A clock ticked in the background, a steady tick, tick, tick of time that did not exist for the child, but drove the adult to her last frayed nerve. Not even the tranquility of her office, purposely decorated to best set every heart at ease with soft colors and peaceful seascapes, could ease the tension in her shoulders.
            “Arianna, we have been through this,” the woman said, speaking the first words of the day. Her voice sounded too high-pitched and nervous, betraying the stern expression her face had settled into. “You cannot keep lying to people. People don’t like lies.”
            Those green eyes shifted ever so slightly, latching on to her in an eerie, unsettling way. The woman’s breath caught in her throat, making her next question sound almost frightened. “Can you tell me why you make up these stories?”
            The girl hardly moved when she answered. “I don’t tell stories. I tell memories.”
            The answer only annoyed the woman more. “Memories of what?”
            “Of the land I dream of.”
            “And where is this land?” At that, the girl unfolded her arms and slowly raised a hand, curling her fingers until just one was pointing toward the ceiling. “Up? Where is up? Heaven?” The girl only lowered her arm and narrowed her eyes in a way that told the woman exactly what she thought of her. “And who showed you this place?”
            “A friend.”
            “Does this friend have a name?” The child didn’t answer. “Is he nice to you? Or does he tell you to do bad things?” Another blank stare. “Are you afraid of him?”
            “I’m not afraid of my friends.”
            “If he is a friend, why does no one else know him?”
            “No one else can see him.”
            The woman smiled softly, gently touching the girl’s arm. “Because he does not exist.”
            “Because they have forgotten how to see,” the child retorted, bitterness in her voice. “He only comes to those who still believe in magic.”
            “I see. And who told you to say that?”
            “I think for myself.”
            The woman sighed, rising to her feet and gesturing to the girl to do the same. “Magic is for children who cannot think for themselves, Arianna. It is time to grow up, and forget these stories. Then you won’t have to see me anymore.” The green eyes locked on her once again, sending a chill down the woman’s back.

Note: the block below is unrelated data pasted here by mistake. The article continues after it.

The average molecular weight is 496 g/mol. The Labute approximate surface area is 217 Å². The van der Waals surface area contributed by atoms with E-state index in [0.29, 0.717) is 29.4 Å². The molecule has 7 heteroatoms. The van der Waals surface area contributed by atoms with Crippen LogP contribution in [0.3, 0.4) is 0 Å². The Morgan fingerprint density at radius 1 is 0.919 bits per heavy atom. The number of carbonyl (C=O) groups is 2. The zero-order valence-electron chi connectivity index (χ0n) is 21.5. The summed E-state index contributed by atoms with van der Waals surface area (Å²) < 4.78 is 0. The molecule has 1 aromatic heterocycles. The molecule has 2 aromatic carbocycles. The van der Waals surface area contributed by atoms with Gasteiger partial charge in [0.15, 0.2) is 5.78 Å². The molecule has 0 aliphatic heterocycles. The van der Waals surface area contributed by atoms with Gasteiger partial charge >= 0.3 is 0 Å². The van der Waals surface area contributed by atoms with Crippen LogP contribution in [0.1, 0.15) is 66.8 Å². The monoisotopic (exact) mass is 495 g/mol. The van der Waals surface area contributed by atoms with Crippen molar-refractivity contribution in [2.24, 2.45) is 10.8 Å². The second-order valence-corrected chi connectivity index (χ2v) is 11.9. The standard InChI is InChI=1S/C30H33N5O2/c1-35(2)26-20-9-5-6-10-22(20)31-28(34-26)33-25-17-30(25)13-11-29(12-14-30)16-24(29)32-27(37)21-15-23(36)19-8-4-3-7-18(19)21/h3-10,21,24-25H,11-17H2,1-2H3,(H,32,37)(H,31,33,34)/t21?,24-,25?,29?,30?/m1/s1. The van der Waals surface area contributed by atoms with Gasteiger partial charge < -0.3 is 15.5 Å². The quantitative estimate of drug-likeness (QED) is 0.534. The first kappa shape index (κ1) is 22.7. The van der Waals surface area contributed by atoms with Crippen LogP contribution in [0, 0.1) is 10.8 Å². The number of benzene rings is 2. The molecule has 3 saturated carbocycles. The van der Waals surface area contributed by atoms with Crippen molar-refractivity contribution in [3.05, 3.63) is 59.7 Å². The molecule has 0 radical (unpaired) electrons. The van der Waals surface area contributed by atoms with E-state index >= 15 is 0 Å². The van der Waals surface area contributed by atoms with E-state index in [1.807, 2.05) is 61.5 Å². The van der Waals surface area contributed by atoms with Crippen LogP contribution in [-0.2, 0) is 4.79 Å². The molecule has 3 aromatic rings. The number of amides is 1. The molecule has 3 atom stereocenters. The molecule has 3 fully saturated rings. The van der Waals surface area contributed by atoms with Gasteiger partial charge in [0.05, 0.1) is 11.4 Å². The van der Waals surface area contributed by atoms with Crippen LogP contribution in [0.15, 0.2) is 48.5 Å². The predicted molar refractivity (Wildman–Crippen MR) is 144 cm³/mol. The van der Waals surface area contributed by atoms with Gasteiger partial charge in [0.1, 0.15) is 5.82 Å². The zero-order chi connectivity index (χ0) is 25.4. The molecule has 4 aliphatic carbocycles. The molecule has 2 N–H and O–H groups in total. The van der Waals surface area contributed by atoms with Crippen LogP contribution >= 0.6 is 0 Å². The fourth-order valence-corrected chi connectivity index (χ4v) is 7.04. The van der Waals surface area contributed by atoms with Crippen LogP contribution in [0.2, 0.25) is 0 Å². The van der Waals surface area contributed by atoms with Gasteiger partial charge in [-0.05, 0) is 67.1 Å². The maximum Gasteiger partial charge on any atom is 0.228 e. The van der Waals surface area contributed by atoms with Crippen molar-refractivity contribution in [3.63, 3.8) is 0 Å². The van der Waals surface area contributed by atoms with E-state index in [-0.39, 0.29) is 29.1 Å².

“I see you always. But you never see me.”

            The girl allowed her mother to tuck her in that night, obeying the soft commands to brush her teeth, put on her pajamas, and slip beneath the sheet. Bedtime was the best time for her, the time when dreams came, when she was visited by memories.
            Her mother, a beautiful lady in every sense of the word, pulled up the comforter, smiling down at her daughter. “Tomorrow is a new day, sweetheart,” she said, kissing her on the cheek. She held out her hand. “Here, take this.”
            The child looked down at the small blue pill, taking it in her slender fingers. “What is it?”
            “To help you sleep,” her mother replied, handing her a glass of water. Not a trace of anger or deception filled her words, as she was a good mother, one who knew what was best for her only child and refused to show distress. “So you won’t have to visit your doctor anymore.” As expected, the oath had her daughter eagerly swallowing the pill, never knowing what truths would come of the broken promises.
            “Will I sleep better now?” the girl asked, settling down against her pillows.
            “You will sleep like an angel, my beautiful little Arianna, with silk wings and a long, flowing white dress.”
            “Will I dream?”
            “Of all the most wonderful things in this world.” Her mother leaned over and kissed her daughter on the forehead. “Sweet dreams, my love.”
            But on that night, the little girl didn’t dream at all.

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<3 Ardisone